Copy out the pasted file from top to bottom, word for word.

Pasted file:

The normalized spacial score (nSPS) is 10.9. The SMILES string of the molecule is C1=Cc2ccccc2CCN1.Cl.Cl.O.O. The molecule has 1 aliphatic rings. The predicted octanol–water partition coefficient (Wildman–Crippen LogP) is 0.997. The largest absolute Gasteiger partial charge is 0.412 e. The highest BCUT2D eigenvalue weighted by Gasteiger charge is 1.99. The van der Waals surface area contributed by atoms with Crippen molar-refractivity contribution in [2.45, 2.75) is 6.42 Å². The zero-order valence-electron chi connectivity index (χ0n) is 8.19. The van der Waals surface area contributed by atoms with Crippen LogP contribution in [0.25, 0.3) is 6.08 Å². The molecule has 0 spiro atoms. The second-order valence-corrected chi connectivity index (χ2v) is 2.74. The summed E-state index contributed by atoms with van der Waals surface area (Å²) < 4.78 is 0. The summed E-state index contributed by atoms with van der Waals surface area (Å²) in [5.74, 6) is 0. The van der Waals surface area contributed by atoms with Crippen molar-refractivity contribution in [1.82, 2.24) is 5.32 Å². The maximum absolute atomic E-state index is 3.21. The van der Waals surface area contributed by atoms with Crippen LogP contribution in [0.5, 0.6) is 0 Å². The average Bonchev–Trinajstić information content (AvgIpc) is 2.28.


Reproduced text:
The normalized spacial score (nSPS) is 10.9. The SMILES string of the molecule is C1=Cc2ccccc2CCN1.Cl.Cl.O.O. The molecule has 1 aliphatic rings. The predicted octanol–water partition coefficient (Wildman–Crippen LogP) is 0.997. The largest absolute Gasteiger partial charge is 0.412 e. The highest BCUT2D eigenvalue weighted by Gasteiger charge is 1.99. The van der Waals surface area contributed by atoms with Crippen molar-refractivity contribution in [2.45, 2.75) is 6.42 Å². The zero-order valence-electron chi connectivity index (χ0n) is 8.19. The van der Waals surface area contributed by atoms with Crippen LogP contribution in [0.25, 0.3) is 6.08 Å². The molecule has 0 spiro atoms. The second-order valence-corrected chi connectivity index (χ2v) is 2.74. The summed E-state index contributed by atoms with van der Waals surface area (Å²) < 4.78 is 0. The summed E-state index contributed by atoms with van der Waals surface area (Å²) in [5.74, 6) is 0. The van der Waals surface area contributed by atoms with Crippen molar-refractivity contribution in [1.82, 2.24) is 5.32 Å². The maximum absolute atomic E-state index is 3.21. The van der Waals surface area contributed by atoms with Crippen LogP contribution in [0.5, 0.6) is 0 Å². The average Bonchev–Trinajstić information content (AvgIpc) is 2.28.